Property is considered abandoned when the owner leaves behind the property with the intent to give up ownership completely. The fate and legal ownership of the property after abandonment varies depending on the state in which the property was abandoned, says Legal Match.
Abandonment can only apply to personal property and not real property, according to Cornell University Law School. Personal property, also called chattel, refers to movable, tangible goods. Real property most often refers to real estate or land. A person can claim abandoned property once he has taken definite steps to find the rightful owner.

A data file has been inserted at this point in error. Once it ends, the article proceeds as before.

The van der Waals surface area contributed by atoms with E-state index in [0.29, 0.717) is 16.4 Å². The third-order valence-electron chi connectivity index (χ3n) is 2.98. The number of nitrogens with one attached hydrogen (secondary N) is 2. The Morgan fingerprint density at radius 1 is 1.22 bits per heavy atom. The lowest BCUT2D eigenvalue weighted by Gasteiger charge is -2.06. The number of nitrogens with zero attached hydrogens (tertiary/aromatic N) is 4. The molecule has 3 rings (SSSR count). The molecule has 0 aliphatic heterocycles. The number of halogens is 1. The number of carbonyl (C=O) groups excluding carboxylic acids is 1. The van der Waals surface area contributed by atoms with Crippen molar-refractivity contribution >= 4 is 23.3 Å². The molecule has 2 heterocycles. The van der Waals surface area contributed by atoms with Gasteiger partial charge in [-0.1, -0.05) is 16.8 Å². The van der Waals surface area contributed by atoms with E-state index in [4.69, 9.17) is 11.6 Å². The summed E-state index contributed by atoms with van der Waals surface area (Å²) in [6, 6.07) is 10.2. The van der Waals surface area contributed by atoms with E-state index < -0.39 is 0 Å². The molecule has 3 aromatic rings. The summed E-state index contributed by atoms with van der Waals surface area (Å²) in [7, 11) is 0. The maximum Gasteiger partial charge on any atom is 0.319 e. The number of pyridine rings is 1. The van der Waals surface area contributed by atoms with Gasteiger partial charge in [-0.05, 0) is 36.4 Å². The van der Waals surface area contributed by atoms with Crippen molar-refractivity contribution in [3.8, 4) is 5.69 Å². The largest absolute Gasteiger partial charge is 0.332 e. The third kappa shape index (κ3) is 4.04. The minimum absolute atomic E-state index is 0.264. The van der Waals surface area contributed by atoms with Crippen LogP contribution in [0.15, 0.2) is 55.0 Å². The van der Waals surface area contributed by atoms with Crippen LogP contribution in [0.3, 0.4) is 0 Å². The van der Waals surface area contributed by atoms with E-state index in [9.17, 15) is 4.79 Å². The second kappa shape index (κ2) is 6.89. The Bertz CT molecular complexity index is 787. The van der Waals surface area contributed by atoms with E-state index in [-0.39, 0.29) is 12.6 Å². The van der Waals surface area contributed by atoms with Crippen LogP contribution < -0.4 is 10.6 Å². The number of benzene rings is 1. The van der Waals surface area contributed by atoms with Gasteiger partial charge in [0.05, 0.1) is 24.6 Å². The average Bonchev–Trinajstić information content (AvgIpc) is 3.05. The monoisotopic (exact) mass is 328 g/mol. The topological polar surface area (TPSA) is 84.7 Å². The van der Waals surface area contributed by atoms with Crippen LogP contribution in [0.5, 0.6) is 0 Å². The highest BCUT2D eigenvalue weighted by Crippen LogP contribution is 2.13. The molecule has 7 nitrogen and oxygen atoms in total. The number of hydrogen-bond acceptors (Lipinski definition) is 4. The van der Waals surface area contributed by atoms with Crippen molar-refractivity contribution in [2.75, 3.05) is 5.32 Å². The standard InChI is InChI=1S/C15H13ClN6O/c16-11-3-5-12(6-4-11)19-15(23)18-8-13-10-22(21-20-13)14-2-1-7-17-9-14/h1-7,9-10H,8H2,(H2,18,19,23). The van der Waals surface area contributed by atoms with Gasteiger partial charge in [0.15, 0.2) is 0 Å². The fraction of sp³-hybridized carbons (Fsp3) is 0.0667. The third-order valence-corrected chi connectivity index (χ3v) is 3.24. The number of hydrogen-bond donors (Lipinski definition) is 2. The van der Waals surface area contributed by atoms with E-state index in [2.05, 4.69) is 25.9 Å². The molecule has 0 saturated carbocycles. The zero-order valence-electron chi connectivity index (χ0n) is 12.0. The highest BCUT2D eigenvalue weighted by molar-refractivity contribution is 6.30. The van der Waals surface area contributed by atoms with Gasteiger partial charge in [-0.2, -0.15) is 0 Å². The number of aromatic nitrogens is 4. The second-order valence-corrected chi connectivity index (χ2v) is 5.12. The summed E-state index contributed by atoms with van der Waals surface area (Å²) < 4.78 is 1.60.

Some states have enacted the Uniform Unclaimed Property Act which addresses abandonment of intangible personal property, such as shares of stock, bank accounts, insurance proceeds and other investment securities. Financial institutions hold much of this intangible personal property, making them the legal owners. The Uniform Unclaimed Property Act defines when intangible personal property is considered abandoned so that financial institutions cannot hold onto these investments in perpetuity, as stated by the Uniform Law Commission. All states require financial institutions and brokerage firms to make a diligent effort to locate the owner of an account before it can be considered abandoned or unclaimed, reports the Unites States Security and Exchange Commission.